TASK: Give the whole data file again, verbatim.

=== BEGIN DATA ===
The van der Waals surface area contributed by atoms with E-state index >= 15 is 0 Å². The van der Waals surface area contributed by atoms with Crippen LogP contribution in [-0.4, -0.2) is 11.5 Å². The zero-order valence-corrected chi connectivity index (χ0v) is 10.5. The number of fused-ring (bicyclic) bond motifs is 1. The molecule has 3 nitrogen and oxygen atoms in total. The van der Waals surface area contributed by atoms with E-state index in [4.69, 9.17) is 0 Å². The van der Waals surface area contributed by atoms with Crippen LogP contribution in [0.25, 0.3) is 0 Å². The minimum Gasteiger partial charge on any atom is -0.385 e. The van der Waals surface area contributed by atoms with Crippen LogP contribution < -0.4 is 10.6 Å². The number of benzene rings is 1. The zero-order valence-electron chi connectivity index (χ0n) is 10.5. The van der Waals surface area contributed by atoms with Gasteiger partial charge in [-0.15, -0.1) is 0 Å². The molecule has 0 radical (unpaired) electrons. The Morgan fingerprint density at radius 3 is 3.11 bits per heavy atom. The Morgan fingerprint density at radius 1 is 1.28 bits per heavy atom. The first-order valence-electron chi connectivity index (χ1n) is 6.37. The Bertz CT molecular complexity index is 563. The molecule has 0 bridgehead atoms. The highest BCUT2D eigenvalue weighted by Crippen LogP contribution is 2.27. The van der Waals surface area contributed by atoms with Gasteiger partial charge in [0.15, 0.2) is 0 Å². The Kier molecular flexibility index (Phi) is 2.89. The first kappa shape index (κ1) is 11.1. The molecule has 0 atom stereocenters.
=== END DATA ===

The van der Waals surface area contributed by atoms with E-state index >= 15 is 0 Å². The van der Waals surface area contributed by atoms with Crippen LogP contribution in [-0.4, -0.2) is 11.5 Å². The zero-order valence-corrected chi connectivity index (χ0v) is 10.5. The number of fused-ring (bicyclic) bond motifs is 1. The molecule has 3 nitrogen and oxygen atoms in total. The van der Waals surface area contributed by atoms with E-state index in [4.69, 9.17) is 0 Å². The van der Waals surface area contributed by atoms with Crippen LogP contribution in [0.25, 0.3) is 0 Å². The minimum Gasteiger partial charge on any atom is -0.385 e. The van der Waals surface area contributed by atoms with Crippen LogP contribution < -0.4 is 10.6 Å². The number of benzene rings is 1. The zero-order valence-electron chi connectivity index (χ0n) is 10.5. The van der Waals surface area contributed by atoms with Gasteiger partial charge in [-0.15, -0.1) is 0 Å². The molecule has 0 radical (unpaired) electrons. The Morgan fingerprint density at radius 3 is 3.11 bits per heavy atom. The Morgan fingerprint density at radius 1 is 1.28 bits per heavy atom. The first-order valence-electron chi connectivity index (χ1n) is 6.37. The Bertz CT molecular complexity index is 563. The molecule has 0 bridgehead atoms. The highest BCUT2D eigenvalue weighted by Crippen LogP contribution is 2.27. The van der Waals surface area contributed by atoms with Gasteiger partial charge in [0.15, 0.2) is 0 Å². The Kier molecular flexibility index (Phi) is 2.89. The first kappa shape index (κ1) is 11.1. The molecule has 0 atom stereocenters.